For some context as to why I consider myself qualified to make the assessments in this paper -- I have been programming in C++ for about 15 years and have been an active member of the Boost community since around 2004. Specifically, I write a lot of code using the generic programming paradigm. My most relevant experience to the topic at hand is that I have worked with C++0x concepts prior to them being pulled from C++11 and implemented an EDSL[3] in standard C++ for directly representing and checking the concepts that were presented in the last working paper that contained C++0x concepts, N2914[4]. I am knowledgeable of many of the subtleties of concepts as a language feature, including what is necessary for meaningful checking of constrained template definitions.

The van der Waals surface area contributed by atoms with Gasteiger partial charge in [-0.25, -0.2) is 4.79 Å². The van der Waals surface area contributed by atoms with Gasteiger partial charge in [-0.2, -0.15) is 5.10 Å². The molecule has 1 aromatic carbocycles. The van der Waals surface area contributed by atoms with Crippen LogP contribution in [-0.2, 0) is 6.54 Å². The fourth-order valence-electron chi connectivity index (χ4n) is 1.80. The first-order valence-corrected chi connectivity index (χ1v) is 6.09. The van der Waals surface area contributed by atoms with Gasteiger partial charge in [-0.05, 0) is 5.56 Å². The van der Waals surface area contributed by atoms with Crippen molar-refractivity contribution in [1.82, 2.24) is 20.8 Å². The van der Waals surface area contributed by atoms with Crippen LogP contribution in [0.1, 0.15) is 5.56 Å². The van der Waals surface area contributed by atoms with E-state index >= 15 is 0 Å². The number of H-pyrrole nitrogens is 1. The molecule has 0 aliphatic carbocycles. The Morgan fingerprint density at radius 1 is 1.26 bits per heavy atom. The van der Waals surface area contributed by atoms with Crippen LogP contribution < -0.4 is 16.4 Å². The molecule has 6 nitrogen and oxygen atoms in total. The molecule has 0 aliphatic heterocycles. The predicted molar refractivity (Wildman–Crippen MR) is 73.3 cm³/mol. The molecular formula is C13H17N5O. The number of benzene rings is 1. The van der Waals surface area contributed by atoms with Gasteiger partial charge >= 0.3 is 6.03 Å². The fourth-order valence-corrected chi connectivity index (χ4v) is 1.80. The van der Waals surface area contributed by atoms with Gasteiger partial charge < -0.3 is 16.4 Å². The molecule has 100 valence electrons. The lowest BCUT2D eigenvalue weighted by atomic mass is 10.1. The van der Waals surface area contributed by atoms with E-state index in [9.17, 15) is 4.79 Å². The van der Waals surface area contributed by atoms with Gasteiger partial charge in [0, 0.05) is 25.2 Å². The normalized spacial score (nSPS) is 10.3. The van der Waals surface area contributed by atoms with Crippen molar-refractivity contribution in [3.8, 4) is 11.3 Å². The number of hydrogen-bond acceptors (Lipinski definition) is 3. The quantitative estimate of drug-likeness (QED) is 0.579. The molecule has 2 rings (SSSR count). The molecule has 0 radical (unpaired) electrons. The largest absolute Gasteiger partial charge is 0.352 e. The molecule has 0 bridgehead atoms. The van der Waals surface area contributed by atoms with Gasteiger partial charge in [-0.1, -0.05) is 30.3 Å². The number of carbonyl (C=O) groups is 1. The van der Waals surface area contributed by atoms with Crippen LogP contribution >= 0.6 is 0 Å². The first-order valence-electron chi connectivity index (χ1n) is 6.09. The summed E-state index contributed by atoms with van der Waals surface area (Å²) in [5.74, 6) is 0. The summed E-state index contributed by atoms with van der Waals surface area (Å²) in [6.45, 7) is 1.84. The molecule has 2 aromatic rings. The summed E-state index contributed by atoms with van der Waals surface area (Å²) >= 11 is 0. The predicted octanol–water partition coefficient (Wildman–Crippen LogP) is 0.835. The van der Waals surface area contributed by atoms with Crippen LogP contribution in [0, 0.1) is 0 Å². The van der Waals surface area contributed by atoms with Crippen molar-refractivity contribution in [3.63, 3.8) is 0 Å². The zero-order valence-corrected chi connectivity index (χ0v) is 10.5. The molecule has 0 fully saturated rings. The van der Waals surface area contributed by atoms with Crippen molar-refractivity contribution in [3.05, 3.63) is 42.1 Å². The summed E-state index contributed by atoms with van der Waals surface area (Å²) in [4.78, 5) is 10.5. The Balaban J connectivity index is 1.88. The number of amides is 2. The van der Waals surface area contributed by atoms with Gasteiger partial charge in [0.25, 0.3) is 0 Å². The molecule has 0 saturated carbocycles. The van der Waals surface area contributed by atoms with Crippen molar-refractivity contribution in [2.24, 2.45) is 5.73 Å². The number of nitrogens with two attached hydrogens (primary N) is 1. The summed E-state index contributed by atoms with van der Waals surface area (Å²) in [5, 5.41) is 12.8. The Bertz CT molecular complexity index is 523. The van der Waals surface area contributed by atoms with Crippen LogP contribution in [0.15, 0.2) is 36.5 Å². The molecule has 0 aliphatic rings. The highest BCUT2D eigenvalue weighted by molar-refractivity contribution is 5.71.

Though I have a solid understanding of previous efforts, I was never, myself, involved with any of its associated proposals. While I am skeptical regarding certain aspects of the Concepts TS, I am fairly removed from the controversy surrounding the pulling of concepts from C++11 and the move towards the current effort. My views are my own conclusions that I've come to as an observer over the course of many years. I have profound respect for all people involved with the various attempts to bring more direct support for the generic programming paradigm to C++, though I do have serious concerns about the current state of the Concepts TS that make me worried about its potential inclusion in C++17.